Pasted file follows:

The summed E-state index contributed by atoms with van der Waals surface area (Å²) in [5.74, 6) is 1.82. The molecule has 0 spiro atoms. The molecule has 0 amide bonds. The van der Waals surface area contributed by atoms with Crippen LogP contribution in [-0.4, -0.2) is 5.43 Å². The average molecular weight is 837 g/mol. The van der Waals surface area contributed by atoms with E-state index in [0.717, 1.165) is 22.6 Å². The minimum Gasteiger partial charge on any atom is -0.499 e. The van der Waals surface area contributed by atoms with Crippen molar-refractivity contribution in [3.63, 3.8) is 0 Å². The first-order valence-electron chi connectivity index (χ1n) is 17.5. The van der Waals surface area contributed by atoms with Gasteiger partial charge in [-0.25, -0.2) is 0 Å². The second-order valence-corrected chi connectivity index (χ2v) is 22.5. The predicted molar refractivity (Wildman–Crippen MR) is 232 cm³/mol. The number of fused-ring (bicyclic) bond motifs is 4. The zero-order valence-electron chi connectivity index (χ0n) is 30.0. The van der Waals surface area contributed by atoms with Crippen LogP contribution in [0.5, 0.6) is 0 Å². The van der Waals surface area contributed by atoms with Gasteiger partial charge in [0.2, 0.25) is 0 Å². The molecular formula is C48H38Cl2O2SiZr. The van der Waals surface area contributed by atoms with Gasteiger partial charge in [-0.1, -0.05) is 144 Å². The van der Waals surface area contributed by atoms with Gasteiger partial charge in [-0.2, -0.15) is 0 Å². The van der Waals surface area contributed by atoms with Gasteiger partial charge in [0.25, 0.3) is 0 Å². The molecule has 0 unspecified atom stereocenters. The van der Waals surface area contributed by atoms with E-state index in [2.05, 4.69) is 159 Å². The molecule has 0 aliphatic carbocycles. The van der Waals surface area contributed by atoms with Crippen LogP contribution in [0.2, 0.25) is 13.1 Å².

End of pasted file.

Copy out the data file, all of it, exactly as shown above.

The summed E-state index contributed by atoms with van der Waals surface area (Å²) in [5.74, 6) is 1.82. The molecule has 0 spiro atoms. The molecule has 0 amide bonds. The van der Waals surface area contributed by atoms with Crippen LogP contribution in [-0.4, -0.2) is 5.43 Å². The average molecular weight is 837 g/mol. The van der Waals surface area contributed by atoms with E-state index in [0.717, 1.165) is 22.6 Å². The minimum Gasteiger partial charge on any atom is -0.499 e. The van der Waals surface area contributed by atoms with Crippen molar-refractivity contribution in [3.63, 3.8) is 0 Å². The first-order valence-electron chi connectivity index (χ1n) is 17.5. The van der Waals surface area contributed by atoms with Gasteiger partial charge in [-0.25, -0.2) is 0 Å². The second-order valence-corrected chi connectivity index (χ2v) is 22.5. The predicted molar refractivity (Wildman–Crippen MR) is 232 cm³/mol. The number of fused-ring (bicyclic) bond motifs is 4. The zero-order valence-electron chi connectivity index (χ0n) is 30.0. The van der Waals surface area contributed by atoms with Crippen LogP contribution in [0.5, 0.6) is 0 Å². The van der Waals surface area contributed by atoms with Gasteiger partial charge in [0.2, 0.25) is 0 Å². The molecular formula is C48H38Cl2O2SiZr. The van der Waals surface area contributed by atoms with Gasteiger partial charge in [-0.1, -0.05) is 144 Å². The van der Waals surface area contributed by atoms with Gasteiger partial charge in [-0.2, -0.15) is 0 Å². The van der Waals surface area contributed by atoms with Gasteiger partial charge in [0.25, 0.3) is 0 Å². The molecule has 0 unspecified atom stereocenters. The van der Waals surface area contributed by atoms with E-state index in [2.05, 4.69) is 159 Å². The molecule has 0 aliphatic carbocycles. The van der Waals surface area contributed by atoms with Crippen LogP contribution in [0.2, 0.25) is 13.1 Å².